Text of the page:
TIAX study for DOE identifies energy saving technologies, explores barriers to adoption, and suggests next steps toward widespread utilization.
TIAX today released a comprehensive report on energy consumption by commercial office and telecommunications equipment in the U.S. The research, commissioned by the U.S. Department of Energy (DOE), indicates that the application of new and emerging technologies could reduce the total energy consumption of office equipment by approximately 70 percent. Approaches that power down or turn off equipment when they are not in use had the highest energy saving potential.
The report, “Energy Consumption by Office and Telecommunications Equipment in Commercial Buildings,” is the second in a two-part study TIAX has conducted for the DOE. The first study in 2002 established the baseline energy consumption for office and telecommunications equipment for the year 2000. This second report identifies technologies with energy savings potential, explores the barriers that prevent their widespread adoption, and suggests next steps to achieving market penetration and utilization.
“The rise of the Internet and the widespread adoption of computers has led to a dramatic increase in energy consumption by office equipment over the past 20 years,” said Dr. James Brodrick, Technology Development Manager at DOE in the Building Technologies Program. “This report demonstrates that a broad range of new technologies have the potential to significantly reduce the impact of office equipment on electricity demand.”
A team of TIAX researchers, led by Project Manager Dr. Kurt Roth, analyzed more than 60 technologies that had the potential to reduce energy costs associated with office products, including PCs, monitors, servers, copy machines, and printers. From this list, the team chose 11 technologies for further study based on their initial estimates of market-achievable energy savings potential, and analyzed each technology for performance benefits, barriers to adoption, and next steps to widespread utilization.
Since consumers typically purchase office products based on superior performance, innovative features, and cost, and pay little, if any, attention to energy consumption, the researchers concluded that the greatest hurdles to widespread adoption of these technologies are higher costs, quality/reliability challenges, and inferior product performance. Products featuring energy-savings technologies must offer superior performance or identifiable cost savings in order to achieve widespread market adoption, the reports states.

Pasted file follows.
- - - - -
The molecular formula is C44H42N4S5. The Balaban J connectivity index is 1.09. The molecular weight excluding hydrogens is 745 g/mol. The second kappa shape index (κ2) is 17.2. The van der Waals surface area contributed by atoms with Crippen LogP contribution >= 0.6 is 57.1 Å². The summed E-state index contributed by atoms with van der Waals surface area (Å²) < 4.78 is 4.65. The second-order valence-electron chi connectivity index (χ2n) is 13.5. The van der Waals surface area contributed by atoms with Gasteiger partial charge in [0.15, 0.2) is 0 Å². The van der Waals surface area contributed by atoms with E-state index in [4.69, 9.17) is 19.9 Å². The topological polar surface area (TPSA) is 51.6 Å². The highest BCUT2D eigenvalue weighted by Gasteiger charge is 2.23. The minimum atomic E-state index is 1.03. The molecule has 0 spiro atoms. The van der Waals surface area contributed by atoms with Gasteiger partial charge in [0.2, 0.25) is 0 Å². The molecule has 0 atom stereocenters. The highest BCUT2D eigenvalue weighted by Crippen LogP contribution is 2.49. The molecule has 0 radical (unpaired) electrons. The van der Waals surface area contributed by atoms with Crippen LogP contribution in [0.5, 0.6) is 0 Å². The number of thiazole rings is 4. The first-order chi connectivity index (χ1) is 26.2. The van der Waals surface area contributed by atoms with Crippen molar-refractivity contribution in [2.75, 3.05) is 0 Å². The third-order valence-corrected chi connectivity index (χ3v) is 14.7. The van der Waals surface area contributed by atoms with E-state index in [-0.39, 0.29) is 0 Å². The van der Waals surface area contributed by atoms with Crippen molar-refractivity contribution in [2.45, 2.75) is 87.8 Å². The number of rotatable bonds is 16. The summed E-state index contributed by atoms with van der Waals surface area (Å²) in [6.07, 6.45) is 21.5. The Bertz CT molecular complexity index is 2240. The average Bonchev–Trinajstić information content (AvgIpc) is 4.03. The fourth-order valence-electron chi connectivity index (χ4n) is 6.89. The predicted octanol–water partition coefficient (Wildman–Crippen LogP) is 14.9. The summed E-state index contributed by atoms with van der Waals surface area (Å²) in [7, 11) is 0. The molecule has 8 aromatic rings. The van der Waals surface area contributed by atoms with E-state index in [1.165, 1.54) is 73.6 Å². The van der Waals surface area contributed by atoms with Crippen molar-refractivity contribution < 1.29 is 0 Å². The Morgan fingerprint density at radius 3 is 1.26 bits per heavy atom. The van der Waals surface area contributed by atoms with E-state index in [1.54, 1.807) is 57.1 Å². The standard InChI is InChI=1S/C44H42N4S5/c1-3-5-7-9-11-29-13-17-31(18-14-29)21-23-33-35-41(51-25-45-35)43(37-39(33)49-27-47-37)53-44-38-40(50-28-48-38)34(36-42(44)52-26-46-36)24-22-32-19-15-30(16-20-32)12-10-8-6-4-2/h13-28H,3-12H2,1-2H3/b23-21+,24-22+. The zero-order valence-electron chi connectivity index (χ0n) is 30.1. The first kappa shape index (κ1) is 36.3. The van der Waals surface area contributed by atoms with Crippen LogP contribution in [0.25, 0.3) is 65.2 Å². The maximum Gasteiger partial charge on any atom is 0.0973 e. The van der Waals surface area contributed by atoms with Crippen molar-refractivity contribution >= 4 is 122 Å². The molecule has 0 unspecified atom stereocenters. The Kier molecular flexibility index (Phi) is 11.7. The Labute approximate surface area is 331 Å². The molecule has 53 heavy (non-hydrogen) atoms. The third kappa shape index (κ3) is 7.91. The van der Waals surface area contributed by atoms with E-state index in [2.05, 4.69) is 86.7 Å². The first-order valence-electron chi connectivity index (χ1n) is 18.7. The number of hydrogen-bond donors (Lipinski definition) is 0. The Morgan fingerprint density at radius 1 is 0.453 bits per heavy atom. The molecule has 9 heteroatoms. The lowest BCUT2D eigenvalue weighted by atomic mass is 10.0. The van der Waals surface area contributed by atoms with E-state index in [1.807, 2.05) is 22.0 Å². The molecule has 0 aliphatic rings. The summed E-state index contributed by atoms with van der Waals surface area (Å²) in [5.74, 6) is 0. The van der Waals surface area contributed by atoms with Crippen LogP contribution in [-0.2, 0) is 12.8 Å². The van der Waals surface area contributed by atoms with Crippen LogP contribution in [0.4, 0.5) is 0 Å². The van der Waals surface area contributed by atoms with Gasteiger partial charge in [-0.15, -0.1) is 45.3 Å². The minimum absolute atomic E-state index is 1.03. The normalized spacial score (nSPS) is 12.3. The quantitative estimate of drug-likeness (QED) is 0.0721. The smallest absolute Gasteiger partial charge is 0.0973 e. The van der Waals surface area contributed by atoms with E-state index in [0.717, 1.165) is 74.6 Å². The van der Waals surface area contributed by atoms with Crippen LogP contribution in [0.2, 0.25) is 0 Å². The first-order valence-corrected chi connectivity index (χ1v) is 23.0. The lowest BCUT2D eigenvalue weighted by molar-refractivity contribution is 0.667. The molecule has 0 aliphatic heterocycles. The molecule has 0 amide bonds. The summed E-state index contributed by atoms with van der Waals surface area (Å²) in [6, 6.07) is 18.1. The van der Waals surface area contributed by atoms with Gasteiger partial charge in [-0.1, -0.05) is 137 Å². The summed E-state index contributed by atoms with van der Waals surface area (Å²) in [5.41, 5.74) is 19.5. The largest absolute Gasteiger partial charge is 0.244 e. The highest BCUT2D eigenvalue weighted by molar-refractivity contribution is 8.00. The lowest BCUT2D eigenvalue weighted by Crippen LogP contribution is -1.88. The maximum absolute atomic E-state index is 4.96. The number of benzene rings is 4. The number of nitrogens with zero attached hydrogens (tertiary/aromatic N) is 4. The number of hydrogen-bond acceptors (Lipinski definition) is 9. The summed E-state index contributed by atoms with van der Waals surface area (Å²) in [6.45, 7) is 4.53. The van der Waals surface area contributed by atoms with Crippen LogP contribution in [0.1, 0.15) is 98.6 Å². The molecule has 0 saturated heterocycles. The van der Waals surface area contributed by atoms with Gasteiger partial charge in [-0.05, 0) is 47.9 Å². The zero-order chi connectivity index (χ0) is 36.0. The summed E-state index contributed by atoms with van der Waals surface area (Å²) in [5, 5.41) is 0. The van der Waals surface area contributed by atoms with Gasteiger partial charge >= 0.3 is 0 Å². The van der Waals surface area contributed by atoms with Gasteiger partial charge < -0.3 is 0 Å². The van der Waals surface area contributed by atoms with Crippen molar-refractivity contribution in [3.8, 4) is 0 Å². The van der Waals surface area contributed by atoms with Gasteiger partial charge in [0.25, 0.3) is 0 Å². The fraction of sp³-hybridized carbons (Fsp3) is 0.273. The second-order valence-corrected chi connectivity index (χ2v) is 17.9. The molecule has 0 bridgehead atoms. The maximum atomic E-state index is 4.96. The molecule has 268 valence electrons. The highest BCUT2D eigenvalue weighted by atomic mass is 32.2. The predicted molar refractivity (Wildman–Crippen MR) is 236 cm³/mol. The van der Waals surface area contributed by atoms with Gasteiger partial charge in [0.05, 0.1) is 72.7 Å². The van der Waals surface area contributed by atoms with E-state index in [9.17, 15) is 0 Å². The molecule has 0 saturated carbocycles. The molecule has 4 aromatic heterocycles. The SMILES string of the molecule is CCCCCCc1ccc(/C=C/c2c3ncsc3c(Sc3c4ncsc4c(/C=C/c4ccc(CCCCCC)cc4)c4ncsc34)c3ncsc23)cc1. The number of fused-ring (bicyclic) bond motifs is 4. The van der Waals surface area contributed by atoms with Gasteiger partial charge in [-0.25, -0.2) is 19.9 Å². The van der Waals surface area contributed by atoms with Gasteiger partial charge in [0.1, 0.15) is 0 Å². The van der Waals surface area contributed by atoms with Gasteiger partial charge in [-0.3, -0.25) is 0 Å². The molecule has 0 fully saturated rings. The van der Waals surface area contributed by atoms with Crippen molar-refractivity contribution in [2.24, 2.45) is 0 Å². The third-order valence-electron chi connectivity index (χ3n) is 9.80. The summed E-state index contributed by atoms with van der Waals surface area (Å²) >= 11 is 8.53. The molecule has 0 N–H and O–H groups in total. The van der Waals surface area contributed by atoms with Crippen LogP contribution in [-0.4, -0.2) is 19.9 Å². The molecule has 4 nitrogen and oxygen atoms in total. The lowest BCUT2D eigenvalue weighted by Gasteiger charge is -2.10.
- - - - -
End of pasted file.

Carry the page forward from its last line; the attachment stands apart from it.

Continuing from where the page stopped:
“There are a number of exciting new and emerging technologies coming onto the market today — from organic light-emitting diode (OLED) displays to network software to enable device power-management setting — that could significantly reduce the energy consumption of our office equipment,” said Dr. Roth. “The challenge is to find a way to incorporate these technologies without affecting the features that are most important to consumers in their office products, such as performance and cost.”
Based on the various barriers and developmental stages of the 11 technologies identified during the study, Dr. Roth and his team offered a range of next steps toward successful commercialization for each technology, including further research and development, demonstration, education, and marketing conditioning and promotion.
TIAX evaluated the following 11 technologies in greater detail:
- Chip-level power management
- Cholesteric liquid crystal display (LCD)
- Electronic paper (e-paper)
- Higher efficiency AC/DC power supplies
- Higher efficiency LCD backlighting
- Inkjet copiers and printers
- Microprocessor line width reduction
- Network software to enact power management settings
- Organic light-emitting diode (OLED) display
- Reflective display
- Server power management